It's funny....I see trainers whoring themselves out for $20/hour....but then again many are worth less than that. If a person tries and price shop me I laugh....and tell them to go ahead and try the other trainer for a month, and then try me....if I don't get them better results they get a full refund. Also I have found the more I charge (while still affordable but not average), the more people value my time and will listen to me. I'm moving more into coaching full time anyways and not going to sit there and count reps....that's the job for a $15/hr trainer.
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Old 09-06-2007, 12:02 PM   #23
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Mike,

If there's one thing I do envy you guys out there is that with my level right no, our head coach says I can charge 100$ an hour easily, yet sadly I can't do it here.

The only thing I'm proud of is here in our gym, I've so far produced the best results among all of us here. The funny thing is, I don't charge that high, but my clients are now realizing that my worth is more than what they pay for.

A client of mine jokingly said that i have "Turned a 28 year old trapped in a 40 year old body into a his real age"

My newest projects are a 30 year old yuppie who is badly out of shape and wants to get fit as he is getting maried soon and wants to start a family, two Chinese brothers who want to improve their sports performance.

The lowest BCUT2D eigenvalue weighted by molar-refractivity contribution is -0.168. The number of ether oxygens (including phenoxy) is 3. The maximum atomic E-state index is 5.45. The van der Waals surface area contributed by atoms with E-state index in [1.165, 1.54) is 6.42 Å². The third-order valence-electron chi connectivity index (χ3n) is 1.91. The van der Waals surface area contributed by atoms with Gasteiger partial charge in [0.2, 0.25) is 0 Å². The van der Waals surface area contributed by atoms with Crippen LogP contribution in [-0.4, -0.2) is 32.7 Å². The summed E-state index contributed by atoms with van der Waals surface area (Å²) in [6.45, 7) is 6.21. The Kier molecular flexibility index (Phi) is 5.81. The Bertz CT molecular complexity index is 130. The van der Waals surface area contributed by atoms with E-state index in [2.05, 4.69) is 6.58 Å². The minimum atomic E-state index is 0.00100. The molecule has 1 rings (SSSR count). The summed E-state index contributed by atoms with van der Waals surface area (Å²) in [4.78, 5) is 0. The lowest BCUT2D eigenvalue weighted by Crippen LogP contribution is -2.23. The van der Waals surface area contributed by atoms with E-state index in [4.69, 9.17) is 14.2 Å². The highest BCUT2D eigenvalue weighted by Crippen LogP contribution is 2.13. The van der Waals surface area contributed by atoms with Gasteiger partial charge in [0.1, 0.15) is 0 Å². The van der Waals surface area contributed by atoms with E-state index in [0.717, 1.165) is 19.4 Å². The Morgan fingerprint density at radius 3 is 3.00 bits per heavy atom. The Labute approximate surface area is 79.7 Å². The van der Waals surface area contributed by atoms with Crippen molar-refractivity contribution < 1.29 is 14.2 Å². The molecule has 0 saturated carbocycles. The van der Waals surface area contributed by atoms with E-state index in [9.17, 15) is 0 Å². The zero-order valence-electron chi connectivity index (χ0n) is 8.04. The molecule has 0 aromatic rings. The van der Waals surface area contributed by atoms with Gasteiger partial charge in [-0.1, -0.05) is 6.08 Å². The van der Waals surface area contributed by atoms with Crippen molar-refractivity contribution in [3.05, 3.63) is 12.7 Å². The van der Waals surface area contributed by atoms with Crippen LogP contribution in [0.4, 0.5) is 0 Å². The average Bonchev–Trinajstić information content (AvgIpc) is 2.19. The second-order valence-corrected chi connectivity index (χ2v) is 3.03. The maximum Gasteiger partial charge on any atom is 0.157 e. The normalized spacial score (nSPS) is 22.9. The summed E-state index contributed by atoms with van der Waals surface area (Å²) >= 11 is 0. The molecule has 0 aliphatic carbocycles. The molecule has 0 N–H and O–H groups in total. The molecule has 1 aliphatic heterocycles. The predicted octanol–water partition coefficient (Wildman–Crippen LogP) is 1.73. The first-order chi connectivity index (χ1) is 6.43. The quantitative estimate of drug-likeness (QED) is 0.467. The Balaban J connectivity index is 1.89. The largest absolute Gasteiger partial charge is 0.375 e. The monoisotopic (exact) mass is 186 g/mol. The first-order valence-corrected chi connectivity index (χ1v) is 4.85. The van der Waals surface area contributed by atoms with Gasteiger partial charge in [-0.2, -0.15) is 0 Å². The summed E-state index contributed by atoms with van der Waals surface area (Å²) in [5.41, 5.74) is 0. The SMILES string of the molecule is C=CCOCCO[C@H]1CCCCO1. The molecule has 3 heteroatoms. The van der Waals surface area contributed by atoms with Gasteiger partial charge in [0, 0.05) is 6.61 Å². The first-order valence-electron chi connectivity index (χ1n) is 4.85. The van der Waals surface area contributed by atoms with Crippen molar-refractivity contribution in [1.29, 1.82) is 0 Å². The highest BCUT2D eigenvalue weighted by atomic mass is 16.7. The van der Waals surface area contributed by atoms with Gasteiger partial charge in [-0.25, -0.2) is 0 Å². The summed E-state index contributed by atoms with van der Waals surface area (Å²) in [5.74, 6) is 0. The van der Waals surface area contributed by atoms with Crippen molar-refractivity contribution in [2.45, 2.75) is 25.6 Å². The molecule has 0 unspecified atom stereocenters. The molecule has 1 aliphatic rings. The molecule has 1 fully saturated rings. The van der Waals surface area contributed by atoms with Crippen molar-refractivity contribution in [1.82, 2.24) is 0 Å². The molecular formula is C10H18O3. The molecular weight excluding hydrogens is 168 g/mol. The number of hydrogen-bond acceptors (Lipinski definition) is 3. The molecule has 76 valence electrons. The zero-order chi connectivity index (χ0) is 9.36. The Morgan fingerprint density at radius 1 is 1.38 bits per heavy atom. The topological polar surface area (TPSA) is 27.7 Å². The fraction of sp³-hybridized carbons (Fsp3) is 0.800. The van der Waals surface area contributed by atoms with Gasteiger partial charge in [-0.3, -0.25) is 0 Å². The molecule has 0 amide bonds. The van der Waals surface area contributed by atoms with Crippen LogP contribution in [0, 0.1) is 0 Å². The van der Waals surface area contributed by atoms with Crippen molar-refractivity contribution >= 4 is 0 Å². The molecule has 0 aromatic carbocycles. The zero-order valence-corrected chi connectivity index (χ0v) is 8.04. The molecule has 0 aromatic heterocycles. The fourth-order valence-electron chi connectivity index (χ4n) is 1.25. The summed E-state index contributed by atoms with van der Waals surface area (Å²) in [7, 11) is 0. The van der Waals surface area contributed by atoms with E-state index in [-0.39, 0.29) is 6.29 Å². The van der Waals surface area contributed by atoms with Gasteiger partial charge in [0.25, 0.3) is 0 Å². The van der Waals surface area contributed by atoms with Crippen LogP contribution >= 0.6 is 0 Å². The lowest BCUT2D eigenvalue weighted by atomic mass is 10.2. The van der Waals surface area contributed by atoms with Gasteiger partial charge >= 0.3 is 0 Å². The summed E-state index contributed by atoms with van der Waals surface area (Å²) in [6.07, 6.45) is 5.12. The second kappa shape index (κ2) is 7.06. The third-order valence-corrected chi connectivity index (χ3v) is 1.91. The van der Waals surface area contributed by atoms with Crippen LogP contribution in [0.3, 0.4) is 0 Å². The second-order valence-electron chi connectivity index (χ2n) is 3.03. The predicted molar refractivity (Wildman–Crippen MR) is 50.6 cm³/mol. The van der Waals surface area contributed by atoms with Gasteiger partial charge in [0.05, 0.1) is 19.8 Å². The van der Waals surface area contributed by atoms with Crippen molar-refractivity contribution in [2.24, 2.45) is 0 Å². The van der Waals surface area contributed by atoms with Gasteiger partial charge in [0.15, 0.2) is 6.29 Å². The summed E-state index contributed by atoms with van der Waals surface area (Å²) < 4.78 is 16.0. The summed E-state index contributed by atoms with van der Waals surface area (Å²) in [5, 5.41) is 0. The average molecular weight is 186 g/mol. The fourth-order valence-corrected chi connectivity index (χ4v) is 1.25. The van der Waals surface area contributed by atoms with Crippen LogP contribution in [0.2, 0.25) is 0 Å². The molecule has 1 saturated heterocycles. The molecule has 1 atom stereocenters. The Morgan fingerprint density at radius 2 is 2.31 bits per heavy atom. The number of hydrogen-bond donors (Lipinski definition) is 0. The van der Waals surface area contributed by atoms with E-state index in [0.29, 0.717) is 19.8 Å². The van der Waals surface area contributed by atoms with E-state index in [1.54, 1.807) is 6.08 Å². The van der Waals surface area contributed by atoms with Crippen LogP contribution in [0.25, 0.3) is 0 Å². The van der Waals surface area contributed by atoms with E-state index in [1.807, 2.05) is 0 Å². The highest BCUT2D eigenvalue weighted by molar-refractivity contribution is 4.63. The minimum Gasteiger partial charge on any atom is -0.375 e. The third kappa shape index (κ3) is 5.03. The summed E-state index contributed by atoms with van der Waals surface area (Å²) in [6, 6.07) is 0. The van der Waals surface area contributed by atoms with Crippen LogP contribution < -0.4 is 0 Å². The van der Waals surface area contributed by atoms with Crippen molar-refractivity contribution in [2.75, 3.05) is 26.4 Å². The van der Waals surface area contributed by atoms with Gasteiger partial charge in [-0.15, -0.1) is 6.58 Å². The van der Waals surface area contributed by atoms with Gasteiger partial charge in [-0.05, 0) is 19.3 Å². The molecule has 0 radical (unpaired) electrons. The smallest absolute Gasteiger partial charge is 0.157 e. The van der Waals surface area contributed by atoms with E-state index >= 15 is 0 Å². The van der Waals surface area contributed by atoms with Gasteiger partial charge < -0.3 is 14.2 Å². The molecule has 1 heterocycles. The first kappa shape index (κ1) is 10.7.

How are your clients so far?
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Old 09-06-2007, 12:25 PM   #24
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Mike,

If there's one thing I do envy you guys out there is that with my level right no, our head coach says I can charge 100$ an hour easily, yet sadly I can't do it here.
I completely understand how you may not be able to get that kind of money depending on location. I would look into what kind of program you can do for a small group of 3-4 maybe. So if you are only able to charge $30/session....then figure a way to charge $20/session and have a group of 4-5....that way you can maximize you potential revenue per hour to $100/hr. Remember you can make the rules, so tell people that you only do small groups....and it's one flat rate, and then as your results start to show....people will be lining up at the door to train with you! For the average weight loss client (which most are for me) the training is really easy....it's the nutritional adherence you have to make sure they stick to. Best part is...you still get all the credit even though weight loss is 85%+ diet!! Just get a system in place that yields results while also maximizing your revenue per hour (or session).
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Old 09-08-2007, 10:08 AM   #25